The Birds - Movie Reviews - Rotten Tomatoes

The Birds Reviews

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Super Reviewer
½ December 28, 2007
Inexplicably, birds begin attacking the town of Bogeda Bay, interrupting a burgeoning love affair between a socialite and a lawyer. These birds are as natural, inexplicable and inevitable as death itself.
Super Reviewer
September 19, 2013
In an isolated California town, birds mysteriously begin attacking people.
It's often said that a Hitchcock film has two plots: in the beginning there is an innocuous plot, but then something unexpected happens that overtakes the film. For example, Psycho is about a woman stealing money from her employer until Norman Bates appears thirty minutes later. Notorious is about a love story between Cary Grant and Ingrid Bergman until it becomes a spy flick about thirty minutes later. The Birds follows this formula, but the problem is that the initial story is so damn boring. The love story between Mitch and Melanie gathers no steam, and the Breaking Bad credits have more chemistry than Rod Taylor and Tippi Hedren. Once the birds start pecking away at people's eyes, I had already given up on caring about these characters.
Also, the film refuses to answer why the birds go nuts, and while I don't think it's necessary that the film answer this question, the film's steadfast apathy for wherefores got overbearing when a character asked why for the fourth or fifth time.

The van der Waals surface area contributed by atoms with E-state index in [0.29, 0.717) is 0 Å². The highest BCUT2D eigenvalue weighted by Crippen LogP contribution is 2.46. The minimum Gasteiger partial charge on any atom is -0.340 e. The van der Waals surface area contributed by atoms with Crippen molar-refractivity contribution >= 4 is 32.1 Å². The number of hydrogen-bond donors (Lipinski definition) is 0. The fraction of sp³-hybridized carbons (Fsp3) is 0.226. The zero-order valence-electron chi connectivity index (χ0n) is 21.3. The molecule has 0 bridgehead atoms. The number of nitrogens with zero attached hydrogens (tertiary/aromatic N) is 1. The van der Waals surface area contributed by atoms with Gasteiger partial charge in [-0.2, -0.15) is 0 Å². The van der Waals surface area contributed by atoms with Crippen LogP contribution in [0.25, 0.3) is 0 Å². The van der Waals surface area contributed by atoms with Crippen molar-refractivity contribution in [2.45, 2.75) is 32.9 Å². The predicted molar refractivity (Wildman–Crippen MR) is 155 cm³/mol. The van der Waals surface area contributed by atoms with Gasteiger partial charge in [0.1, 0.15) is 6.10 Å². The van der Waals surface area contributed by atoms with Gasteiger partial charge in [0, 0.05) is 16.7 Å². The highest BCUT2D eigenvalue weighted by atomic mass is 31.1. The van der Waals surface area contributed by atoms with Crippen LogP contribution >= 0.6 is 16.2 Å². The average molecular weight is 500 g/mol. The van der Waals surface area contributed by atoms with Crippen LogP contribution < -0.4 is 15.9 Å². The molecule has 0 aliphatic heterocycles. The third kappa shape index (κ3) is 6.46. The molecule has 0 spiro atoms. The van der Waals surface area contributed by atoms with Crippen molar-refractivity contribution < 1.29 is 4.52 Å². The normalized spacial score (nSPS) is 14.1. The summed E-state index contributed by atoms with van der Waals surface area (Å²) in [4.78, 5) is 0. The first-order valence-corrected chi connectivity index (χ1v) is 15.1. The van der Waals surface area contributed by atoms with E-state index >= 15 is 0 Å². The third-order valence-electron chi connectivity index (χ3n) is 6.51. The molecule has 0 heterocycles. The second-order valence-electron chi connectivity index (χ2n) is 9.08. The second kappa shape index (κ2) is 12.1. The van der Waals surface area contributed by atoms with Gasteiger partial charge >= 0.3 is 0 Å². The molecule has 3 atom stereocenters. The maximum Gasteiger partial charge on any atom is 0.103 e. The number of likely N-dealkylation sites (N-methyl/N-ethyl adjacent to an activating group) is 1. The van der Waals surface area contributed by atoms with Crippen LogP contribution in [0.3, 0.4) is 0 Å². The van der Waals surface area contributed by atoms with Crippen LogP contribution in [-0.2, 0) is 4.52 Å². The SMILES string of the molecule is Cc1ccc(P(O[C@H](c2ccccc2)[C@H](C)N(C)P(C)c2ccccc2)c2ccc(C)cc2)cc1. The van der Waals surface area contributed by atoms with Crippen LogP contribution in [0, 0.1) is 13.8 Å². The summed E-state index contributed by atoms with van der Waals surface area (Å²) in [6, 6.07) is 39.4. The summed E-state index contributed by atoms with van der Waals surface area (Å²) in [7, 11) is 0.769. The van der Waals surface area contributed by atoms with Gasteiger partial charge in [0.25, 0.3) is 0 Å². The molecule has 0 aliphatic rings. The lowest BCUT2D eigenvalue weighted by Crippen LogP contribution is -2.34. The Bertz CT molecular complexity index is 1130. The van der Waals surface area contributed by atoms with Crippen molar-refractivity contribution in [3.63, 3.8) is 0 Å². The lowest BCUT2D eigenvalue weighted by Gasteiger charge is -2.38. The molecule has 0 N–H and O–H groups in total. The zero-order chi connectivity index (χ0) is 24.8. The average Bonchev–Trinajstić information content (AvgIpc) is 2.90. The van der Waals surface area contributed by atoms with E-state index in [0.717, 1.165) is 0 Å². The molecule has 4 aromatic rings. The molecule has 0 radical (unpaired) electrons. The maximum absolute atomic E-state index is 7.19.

What I can say about the film is that Hitch's work changes the way people look at the world. The Birds is not a strong film, but I did notice myself paying closer attention to birds as I drove to work. It's irrational but also the mark of director who can affect his audience in mysterious ways.
Super Reviewer
October 18, 2012
Hitchcock's The Birds, like millions before me have said and witnessed themselves, absolutely manages to turn birds into frightening monsters of terror. Hitchcock manages to build tension slowly until the build-up almost becomes unbearable and then all hell breaks loose. Obviously the special effects are dated and a little laughable at times, but nonetheless they get the point across and were much better for their time. The actors do a good job of character building during the slower first half where we get to know all of the characters. In true disaster movie fashion, the characters aren't the smartest and their circumstances for being in the wrong place at the wrong time aren't exactly the best, but Hitchcock keeps enough under wraps that you don't question their bond by the end. The film is a little long and slow in spots, but they are worth sitting through for the pay-off. Like most Hitchcock films, The Birds makes you think and lingers in your mind long after the credits roll. It's not his best film, but it's a darn good one.
Super Reviewer
February 4, 2013